It’s all back together but…. Haven’t started it yet. The timing belt concerns me. I tried your method from the video B timing belt and couldn’t get the front side of the belt “to stay tight”. It’ll be tight but then it will slack just a tad for just a second and go tight again. I have the engine all back together and have spun the engine many times by hand and tdc is always spot on. At this point I’m thinking of pulling the crank pulley and putting eyes on the tensioner to see if there’s anything going on. I’ve loosened and tightened the adjuster so many times I’m almost afraid to mess with it any more. Maybe I’m overthinking it?
I set the intake at .004 and exhaust at .007.September 26, 2022 at 10:31 pm #1002308
Here is a better description (maybe). It’s almost like it’s a 1/2 tooth loose on the intake cam side. When I rotate the intake cam and go to the next groove on the belt then it’s too tight, and throws my timing off. As stated before another guy installed the belt in Jan and it was banjo string tight. Maybe it stretched a tiny bit? I’m tempted to just leave it be, but then my ocd wants to just replace it. Opinions are greatly appreciated.
September 27, 2022 at 7:42 am #1002380
- This reply was modified 1 year, 5 months ago by Tim.
I wouldn’t be concerned with a little slack on the belt. If you get it too tight, it can make noise and possibly damage the tensioners.September 27, 2022 at 5:52 pm #1002434
Question for Eric. Did you ever have a Honda with a stripped out adjuster bolt? Mine isn’t but I’m sure it’s happened. And did you apply any kind of lubricant to a new adjuster bolt?September 28, 2022 at 8:01 am #1002450
No, I have not encountered a stripped adjuster bolt. Keep in mind that the adjuster bolt does not set the tension. The installer would do that when installing the belt and then lock it down with the adjuster bolt.
If the adjuster bolt is stripped, the block would need to be repaired to accept a new bolt.
You should not need to apply any lubricant to new adjuster bolts.September 28, 2022 at 7:25 pm #1002621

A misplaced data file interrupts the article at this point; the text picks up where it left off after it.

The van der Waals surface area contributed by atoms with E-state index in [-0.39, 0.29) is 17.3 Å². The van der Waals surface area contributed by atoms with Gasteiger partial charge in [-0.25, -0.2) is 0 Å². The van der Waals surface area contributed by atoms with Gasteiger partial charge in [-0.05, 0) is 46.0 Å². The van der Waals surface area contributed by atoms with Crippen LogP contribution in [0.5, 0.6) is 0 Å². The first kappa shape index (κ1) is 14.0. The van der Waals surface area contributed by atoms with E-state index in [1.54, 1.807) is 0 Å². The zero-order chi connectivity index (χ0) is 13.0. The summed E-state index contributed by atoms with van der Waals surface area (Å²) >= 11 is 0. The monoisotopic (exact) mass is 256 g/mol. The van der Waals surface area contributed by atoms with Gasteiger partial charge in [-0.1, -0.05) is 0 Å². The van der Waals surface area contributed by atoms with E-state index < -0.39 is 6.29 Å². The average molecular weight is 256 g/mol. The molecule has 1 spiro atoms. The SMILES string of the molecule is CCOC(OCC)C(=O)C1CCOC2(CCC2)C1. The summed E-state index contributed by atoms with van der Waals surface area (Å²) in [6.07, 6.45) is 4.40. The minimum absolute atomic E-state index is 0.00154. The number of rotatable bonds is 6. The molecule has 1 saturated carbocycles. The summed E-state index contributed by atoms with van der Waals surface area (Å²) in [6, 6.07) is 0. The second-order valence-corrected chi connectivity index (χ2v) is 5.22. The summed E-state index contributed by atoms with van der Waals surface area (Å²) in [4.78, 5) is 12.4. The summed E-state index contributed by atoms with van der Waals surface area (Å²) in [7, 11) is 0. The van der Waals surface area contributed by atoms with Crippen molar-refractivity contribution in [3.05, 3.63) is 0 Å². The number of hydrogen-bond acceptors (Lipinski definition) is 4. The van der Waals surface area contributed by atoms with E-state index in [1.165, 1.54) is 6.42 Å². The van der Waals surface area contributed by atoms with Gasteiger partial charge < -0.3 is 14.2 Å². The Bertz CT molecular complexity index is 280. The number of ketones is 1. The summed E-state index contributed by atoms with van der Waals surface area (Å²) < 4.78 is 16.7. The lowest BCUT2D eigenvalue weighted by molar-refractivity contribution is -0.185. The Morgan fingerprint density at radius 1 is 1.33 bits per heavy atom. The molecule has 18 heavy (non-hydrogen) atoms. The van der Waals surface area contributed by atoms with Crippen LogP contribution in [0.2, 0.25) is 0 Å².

I stripped out a distributor bolt. I may zip tie the thing on just so I can crank it up.September 29, 2022 at 8:27 am #1002796
There should be 2 more fasteners holding the distributor in so you should be fine. If it’s the top bolt, I’ve drilled them out larger, or used a smaller fastener, and used a bolt and nut to fasten it in place.September 29, 2022 at 9:26 pm #1002872
It’s a bottom bolt on the distributor. The other 2 are secure. Fired right up today and ran smooth as butter. Did have some exhaust fumes, probably because I reused the exhaust manifold gasket. Bled the cooling system with the spill free funnel (that I purchased because of one of your videos way back) and he (my son) has put about 50 miles on it with zero problem.
Service manual calls for 16° +/-2° for ignition timing and this one is at 10° according to my 30 yr old timing gun. I found the blue connector under the obd port behind a lower trim panel. I didn’t have time to remove the trim and couldn’t get the connector apart but I’ll try again Saturday.October 1, 2022 at 8:09 am #1003002
The crank pulley has 4 marks on it. The single white one is TDC, the other 3, that are close together, is where base timing gets set.
Thanks for the updates. Glad you got it solved.